Tuesday, May 27, 2014

What Happened to My Hydrangeas?

 What happened to my Hydrangeas?  It was a very cold, snowy, and long winter on Long Island.  As a result, everyone's Hydrangeas took a terrible  hit.  Instead of lush green foliage, there were tan sticks and no leaves!
 The thing is, if you look at the base of the Hydrangea plants, you will see  that the growth is coming up from the bottom this year.
 So the thing to do is cut back the dead stems and allow the plant to regenerate from the bottom.   There are many questions about cutting the stalks of a Hydrangeas plant, regarding the proper time of the year, so as not to cut off the flower buds.   In this case cut the dead stalks away because you won't be getting any flowers on them this year.
 Against my larger barn, I have three different white Hydrangeas.  They looked so bad that I severely cut them back.  This one is the lace cap.
The second is a new variety with large white pom poms.
 This one is the older variety of large white mop heads.  Although I cut them back with hedge cutters, they seem to be leafing out really well.
 When I see remnants of a Hydrangea plant in other parts of the garden, darker parts, where the plant is not as large, I cut off the dead wood with clippers.
Here area the new shoots coming up from the base of the plant.  I believe that this is the variegated Hydrangea.
 Hopefully, it will come back soon, as it looked in this photo.
 Some of the dead wood has shoots of new growth coming out, but overall the stalk should be cut back.  I dip each stem into a bit of hormone powder and just stick them into deep planting pots.
 At the back of my garden, I have a dark wooded area where I have a transplanting station.
 The cuttings stay moist and usually root with out much trouble.
 Under the dense shade the cuttings do not dry out as quickly.
This is my Oak Leaf Hydrangea.
 Some of it died off , but it came through better than other Hydrangeas.
 This is a sprout that I found between two flag stones, that self seeded from the lace cap.  I transplanted it into a pot to mature.
So this is what you do with the spent stalks.  We are required to tie up our garden waste before we can put it on the curb.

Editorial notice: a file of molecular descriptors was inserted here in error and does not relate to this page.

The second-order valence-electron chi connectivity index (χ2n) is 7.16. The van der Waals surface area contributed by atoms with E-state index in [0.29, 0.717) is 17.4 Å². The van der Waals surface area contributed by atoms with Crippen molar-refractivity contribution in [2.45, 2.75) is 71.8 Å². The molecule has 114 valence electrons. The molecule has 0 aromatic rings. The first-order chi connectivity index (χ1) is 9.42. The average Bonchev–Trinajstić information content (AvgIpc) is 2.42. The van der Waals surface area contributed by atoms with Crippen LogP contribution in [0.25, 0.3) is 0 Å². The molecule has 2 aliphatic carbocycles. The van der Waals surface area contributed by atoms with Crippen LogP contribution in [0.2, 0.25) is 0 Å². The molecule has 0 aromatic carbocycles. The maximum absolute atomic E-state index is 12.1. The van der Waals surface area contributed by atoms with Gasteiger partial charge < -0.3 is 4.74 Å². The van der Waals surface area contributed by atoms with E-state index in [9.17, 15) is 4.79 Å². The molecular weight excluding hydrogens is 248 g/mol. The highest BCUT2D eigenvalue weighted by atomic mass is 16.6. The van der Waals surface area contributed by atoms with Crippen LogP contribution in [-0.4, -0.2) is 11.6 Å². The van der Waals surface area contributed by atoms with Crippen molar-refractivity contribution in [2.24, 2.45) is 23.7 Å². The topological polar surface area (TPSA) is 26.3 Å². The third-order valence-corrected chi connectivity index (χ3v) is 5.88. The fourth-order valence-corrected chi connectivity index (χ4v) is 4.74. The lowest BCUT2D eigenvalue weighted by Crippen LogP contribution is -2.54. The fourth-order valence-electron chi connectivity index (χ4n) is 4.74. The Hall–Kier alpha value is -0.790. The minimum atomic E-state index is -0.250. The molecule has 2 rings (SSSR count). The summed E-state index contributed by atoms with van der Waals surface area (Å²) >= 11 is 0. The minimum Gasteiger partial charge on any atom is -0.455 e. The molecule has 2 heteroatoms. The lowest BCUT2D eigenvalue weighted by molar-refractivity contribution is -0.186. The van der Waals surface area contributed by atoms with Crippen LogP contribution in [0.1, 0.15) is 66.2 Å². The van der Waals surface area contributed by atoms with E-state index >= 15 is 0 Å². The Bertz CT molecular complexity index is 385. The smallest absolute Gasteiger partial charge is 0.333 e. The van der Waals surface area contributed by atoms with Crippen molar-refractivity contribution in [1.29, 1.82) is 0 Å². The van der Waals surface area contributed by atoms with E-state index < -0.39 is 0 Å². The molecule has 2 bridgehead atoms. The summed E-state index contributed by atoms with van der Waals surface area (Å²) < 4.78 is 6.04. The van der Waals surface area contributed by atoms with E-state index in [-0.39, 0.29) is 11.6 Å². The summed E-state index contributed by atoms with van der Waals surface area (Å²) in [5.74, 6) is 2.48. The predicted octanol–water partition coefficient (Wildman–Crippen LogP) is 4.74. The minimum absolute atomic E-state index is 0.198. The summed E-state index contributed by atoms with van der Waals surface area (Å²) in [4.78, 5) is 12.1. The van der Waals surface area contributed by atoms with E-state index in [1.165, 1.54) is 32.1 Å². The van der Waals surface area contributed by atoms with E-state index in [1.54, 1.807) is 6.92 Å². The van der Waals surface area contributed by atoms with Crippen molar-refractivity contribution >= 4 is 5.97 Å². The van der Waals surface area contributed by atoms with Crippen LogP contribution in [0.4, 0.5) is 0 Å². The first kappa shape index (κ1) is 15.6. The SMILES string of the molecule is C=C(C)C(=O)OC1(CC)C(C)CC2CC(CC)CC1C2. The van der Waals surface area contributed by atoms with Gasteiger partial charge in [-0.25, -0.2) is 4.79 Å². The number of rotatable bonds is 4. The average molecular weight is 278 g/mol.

This is the way the back of the barn used to look with what I call the three sisters.  You can see a posting that I wrote about Hydrangeas in 2010 by clicking on the link.  Remember patients is a virtue.

Friday, May 16, 2014

Pretty in Pink Spring Flowering Shrubs 2014 in the Jarvis House Garden

Spring flowering shrubs always bring joy to the gardener,  This was a particularly hard winter and most of the Azaleas made it through. 
An outstanding Rhododendron that has an aroma.  It smalls like bubble gum!  The flowers are quite large and it blooms early.
An unusual Azalea with sort of a water mark.

 These, there are two, Azaleas have some blossoms which are not only white, but pink and white.

 Bleeding Heart
A very leggy specimen
 An Azalea with orange blossoms, and is flowered loosely.

 A cascading form
More Bleeding Hearts
 A bi-annual, the flowering stage of the Sliver Dollar Plant.

An Azalea with a tree like habbit

 These flowers are small but almost glow
 The white Bleeding Heart

 The flowers on this Azalea are large

The two pictures above show the habit which is cascading, and the very compact and explosive crowded nature of its blooms
Lastly, a Japanese Painted Fern which is a dark pink.  Flowering shrubs can last  decades, and truly add to the color of the Spring garden.